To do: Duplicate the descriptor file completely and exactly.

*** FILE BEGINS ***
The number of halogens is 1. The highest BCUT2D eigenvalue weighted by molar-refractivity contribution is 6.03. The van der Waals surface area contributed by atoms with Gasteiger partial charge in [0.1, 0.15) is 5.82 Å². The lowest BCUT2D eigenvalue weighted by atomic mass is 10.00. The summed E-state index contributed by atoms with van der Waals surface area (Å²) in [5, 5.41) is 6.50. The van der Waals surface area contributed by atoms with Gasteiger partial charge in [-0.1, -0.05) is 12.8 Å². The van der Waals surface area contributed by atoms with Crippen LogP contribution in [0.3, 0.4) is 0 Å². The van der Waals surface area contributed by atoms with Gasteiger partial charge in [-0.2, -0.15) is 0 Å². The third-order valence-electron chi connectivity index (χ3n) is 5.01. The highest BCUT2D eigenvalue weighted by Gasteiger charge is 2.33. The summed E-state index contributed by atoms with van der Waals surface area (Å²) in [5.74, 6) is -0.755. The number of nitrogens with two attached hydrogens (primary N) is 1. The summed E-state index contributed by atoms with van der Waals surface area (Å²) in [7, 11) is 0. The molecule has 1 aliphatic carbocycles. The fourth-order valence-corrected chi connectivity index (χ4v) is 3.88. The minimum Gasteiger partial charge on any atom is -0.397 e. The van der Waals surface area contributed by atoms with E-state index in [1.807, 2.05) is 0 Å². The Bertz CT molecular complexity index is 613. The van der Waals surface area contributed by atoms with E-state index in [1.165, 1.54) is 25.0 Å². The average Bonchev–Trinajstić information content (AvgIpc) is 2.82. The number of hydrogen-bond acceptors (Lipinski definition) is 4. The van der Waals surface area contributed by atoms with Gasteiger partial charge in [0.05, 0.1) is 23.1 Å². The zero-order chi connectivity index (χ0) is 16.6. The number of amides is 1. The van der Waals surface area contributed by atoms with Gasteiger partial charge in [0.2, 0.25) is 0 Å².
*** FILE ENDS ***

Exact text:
The number of halogens is 1. The highest BCUT2D eigenvalue weighted by molar-refractivity contribution is 6.03. The van der Waals surface area contributed by atoms with Gasteiger partial charge in [0.1, 0.15) is 5.82 Å². The lowest BCUT2D eigenvalue weighted by atomic mass is 10.00. The summed E-state index contributed by atoms with van der Waals surface area (Å²) in [5, 5.41) is 6.50. The van der Waals surface area contributed by atoms with Gasteiger partial charge in [-0.1, -0.05) is 12.8 Å². The van der Waals surface area contributed by atoms with Crippen LogP contribution in [0.3, 0.4) is 0 Å². The van der Waals surface area contributed by atoms with Gasteiger partial charge in [-0.2, -0.15) is 0 Å². The third-order valence-electron chi connectivity index (χ3n) is 5.01. The highest BCUT2D eigenvalue weighted by Gasteiger charge is 2.33. The summed E-state index contributed by atoms with van der Waals surface area (Å²) in [5.74, 6) is -0.755. The number of nitrogens with two attached hydrogens (primary N) is 1. The summed E-state index contributed by atoms with van der Waals surface area (Å²) in [7, 11) is 0. The molecule has 1 aliphatic carbocycles. The fourth-order valence-corrected chi connectivity index (χ4v) is 3.88. The minimum Gasteiger partial charge on any atom is -0.397 e. The van der Waals surface area contributed by atoms with E-state index in [1.807, 2.05) is 0 Å². The Bertz CT molecular complexity index is 613. The van der Waals surface area contributed by atoms with E-state index in [1.165, 1.54) is 25.0 Å². The average Bonchev–Trinajstić information content (AvgIpc) is 2.82. The number of hydrogen-bond acceptors (Lipinski definition) is 4. The van der Waals surface area contributed by atoms with Gasteiger partial charge in [0.05, 0.1) is 23.1 Å². The zero-order chi connectivity index (χ0) is 16.6. The number of amides is 1. The van der Waals surface area contributed by atoms with Gasteiger partial charge in [0.2, 0.25) is 0 Å².